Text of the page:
The Department of Defense (DoD) is looking to improve its Rapid Defense Experimentation Reserve (RDER) initiative, with plans to rapidly accelerate the fielding of successful prototypes that will aid the warfighter, according to Under Secretary of Defense for Research and Engineering Heidi Shyu.

RDER, pronounced “raider,” is an initiative that aims to provide rapid modernization by focusing on prototyping and experimentation efforts.

“We’re taking the lessons learned from Ukraine. And we are incorporating that into our strategy in the next highly contested fight,” Shyu said at the Aspen Security Forum on July 19. “And one of the key things that we’re doing is a Rapid Defense Experimentation Reserve.”

Through RDER, Shyu said the DoD planned out a specific scenario that Defense Secretary Lloyd Austin chose, and then asked “what are the capabilities that are needed to fight in that particular scenario?” The DoD then invited companies to bring forward innovative prototypes that they’re working on for the department to experiment with.

In May, Shyu said the National Guard conducted a week-long experimentation where the DoD could provide feedback to small companies on their prototypes.

“[Through] the experiment, what we’ve learned here, all the equipment is going to a northern edge exercise,” Shyu explained. “From that exercise, this fall, we’re teeing up: here’s our success story. Here’s what has worked really well.”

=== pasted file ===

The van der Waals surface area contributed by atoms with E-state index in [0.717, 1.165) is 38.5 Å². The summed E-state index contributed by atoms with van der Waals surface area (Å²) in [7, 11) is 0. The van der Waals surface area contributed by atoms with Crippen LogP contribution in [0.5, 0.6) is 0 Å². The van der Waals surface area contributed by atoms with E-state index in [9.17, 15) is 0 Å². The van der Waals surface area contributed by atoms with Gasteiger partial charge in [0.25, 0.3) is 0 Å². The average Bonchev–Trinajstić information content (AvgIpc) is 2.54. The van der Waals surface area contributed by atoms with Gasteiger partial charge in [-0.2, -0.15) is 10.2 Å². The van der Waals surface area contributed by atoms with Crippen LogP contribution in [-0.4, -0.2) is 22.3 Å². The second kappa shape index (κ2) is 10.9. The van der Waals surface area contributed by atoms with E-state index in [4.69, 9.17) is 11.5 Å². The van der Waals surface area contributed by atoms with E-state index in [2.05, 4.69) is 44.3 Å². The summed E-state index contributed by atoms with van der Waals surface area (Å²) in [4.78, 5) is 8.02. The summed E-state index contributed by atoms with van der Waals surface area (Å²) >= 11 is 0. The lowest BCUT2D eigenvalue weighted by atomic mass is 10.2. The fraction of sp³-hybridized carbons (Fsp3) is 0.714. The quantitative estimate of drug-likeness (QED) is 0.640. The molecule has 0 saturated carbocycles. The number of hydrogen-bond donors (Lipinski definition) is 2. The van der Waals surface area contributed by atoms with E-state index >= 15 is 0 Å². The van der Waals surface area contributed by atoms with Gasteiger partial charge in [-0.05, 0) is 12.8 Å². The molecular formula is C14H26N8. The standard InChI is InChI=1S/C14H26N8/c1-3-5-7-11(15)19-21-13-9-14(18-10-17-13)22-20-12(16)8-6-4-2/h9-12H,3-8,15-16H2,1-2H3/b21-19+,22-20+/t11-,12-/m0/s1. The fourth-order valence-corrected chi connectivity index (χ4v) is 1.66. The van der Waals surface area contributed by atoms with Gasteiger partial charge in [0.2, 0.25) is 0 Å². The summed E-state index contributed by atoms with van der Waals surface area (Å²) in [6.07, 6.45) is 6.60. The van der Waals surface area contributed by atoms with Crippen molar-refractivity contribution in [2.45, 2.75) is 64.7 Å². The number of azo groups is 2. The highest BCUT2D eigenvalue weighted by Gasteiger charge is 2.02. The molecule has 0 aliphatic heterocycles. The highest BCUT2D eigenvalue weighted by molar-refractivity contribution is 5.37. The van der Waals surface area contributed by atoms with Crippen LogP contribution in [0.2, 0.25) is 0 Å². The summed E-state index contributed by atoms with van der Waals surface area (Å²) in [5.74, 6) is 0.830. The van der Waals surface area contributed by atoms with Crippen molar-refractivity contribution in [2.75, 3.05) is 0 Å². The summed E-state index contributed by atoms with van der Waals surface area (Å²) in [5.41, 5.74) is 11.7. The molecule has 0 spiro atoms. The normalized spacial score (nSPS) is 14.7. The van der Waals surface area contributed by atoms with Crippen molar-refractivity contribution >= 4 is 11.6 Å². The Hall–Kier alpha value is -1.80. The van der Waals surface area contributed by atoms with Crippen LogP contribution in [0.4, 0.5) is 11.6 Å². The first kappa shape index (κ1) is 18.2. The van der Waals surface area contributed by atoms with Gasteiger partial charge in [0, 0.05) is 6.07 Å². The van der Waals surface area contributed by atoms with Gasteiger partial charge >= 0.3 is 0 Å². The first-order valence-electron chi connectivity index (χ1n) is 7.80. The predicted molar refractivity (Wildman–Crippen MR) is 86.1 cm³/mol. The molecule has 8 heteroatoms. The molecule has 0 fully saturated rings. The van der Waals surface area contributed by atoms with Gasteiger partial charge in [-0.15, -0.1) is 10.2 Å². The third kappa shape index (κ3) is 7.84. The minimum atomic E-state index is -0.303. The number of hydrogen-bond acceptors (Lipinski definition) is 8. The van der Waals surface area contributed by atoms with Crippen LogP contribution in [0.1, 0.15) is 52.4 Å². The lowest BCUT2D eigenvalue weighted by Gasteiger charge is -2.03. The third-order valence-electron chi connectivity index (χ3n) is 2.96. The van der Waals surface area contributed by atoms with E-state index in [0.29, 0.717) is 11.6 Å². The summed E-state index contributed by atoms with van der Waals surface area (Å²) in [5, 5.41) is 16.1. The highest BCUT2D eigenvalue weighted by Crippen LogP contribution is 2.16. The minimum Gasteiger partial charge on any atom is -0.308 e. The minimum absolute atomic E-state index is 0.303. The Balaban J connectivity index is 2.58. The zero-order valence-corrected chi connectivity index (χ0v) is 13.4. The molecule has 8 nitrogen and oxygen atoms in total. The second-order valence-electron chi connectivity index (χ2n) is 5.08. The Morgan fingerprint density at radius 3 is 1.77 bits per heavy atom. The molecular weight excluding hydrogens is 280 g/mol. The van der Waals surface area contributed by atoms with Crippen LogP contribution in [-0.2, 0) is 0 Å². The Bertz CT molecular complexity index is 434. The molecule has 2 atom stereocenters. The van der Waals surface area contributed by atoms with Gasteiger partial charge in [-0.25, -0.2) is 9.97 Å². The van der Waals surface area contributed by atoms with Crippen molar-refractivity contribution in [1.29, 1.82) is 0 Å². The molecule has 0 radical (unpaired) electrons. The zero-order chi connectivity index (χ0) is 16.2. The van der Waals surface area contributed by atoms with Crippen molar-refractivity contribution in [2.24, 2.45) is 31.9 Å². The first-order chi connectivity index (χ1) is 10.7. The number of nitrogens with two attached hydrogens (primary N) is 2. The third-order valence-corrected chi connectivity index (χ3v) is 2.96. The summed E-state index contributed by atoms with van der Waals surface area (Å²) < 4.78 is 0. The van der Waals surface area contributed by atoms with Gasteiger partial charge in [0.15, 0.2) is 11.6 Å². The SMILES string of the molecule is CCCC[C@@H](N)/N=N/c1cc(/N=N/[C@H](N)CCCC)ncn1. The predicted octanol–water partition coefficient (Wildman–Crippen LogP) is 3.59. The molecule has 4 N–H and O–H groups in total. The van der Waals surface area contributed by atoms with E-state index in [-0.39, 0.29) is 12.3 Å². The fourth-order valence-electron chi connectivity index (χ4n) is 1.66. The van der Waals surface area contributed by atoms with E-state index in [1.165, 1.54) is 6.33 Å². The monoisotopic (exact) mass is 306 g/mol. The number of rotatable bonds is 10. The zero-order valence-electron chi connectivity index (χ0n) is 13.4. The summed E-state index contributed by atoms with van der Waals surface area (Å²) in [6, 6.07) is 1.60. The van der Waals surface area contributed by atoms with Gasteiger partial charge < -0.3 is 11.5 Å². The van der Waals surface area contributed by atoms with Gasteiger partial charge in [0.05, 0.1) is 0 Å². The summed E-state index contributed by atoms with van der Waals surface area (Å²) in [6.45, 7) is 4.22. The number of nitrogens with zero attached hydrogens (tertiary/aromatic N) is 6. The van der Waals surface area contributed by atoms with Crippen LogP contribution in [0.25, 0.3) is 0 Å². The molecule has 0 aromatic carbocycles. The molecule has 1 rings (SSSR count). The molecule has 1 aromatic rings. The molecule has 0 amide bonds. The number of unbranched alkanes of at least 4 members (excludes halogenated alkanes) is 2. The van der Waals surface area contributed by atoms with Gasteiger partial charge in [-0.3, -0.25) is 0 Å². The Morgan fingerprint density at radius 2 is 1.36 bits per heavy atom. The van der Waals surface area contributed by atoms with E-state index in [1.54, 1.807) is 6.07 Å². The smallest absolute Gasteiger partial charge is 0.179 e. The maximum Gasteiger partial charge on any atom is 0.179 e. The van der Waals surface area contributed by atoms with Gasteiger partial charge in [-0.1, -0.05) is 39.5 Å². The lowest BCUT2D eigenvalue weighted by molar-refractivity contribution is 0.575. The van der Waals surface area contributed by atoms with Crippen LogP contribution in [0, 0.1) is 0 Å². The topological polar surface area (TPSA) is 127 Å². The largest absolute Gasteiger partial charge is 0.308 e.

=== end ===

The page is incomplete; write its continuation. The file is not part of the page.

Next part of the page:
“So, the decision maker – every single service with Joint Staff and all the combatant commanders – will say, ‘Okay, here’s a list of stuff that’s worked really well. How do we rapidly accelerate fielding?’ That’s the key part to get into procurement,” she said.

Shyu said she’s been working very closely with her counterpart, Undersecretary of Defense for Acquisition and Sustainment William LaPlante, who has already developed “a number of rapid acceleration processes.”

“Once we identify, here’s the list of stuff that we want to accelerate into fielding, we have the mechanism in place, the processes in place,” Shyu said.

“There’s one prototype in which one of the marines tested it out, and he said, ‘This is fantastic. I actually need this. I’m going to deploy, I’m coming up near my deployment.’ So, he wouldn’t give us back the prototype. He literally took it, he deployed with it,” she added. “So, that tells me that’s great – there’s a demand signal for the product.”

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Grace Dille
Grace Dille
Grace Dille is MeriTalk's Assistant Managing Editor covering the intersection of government and technology.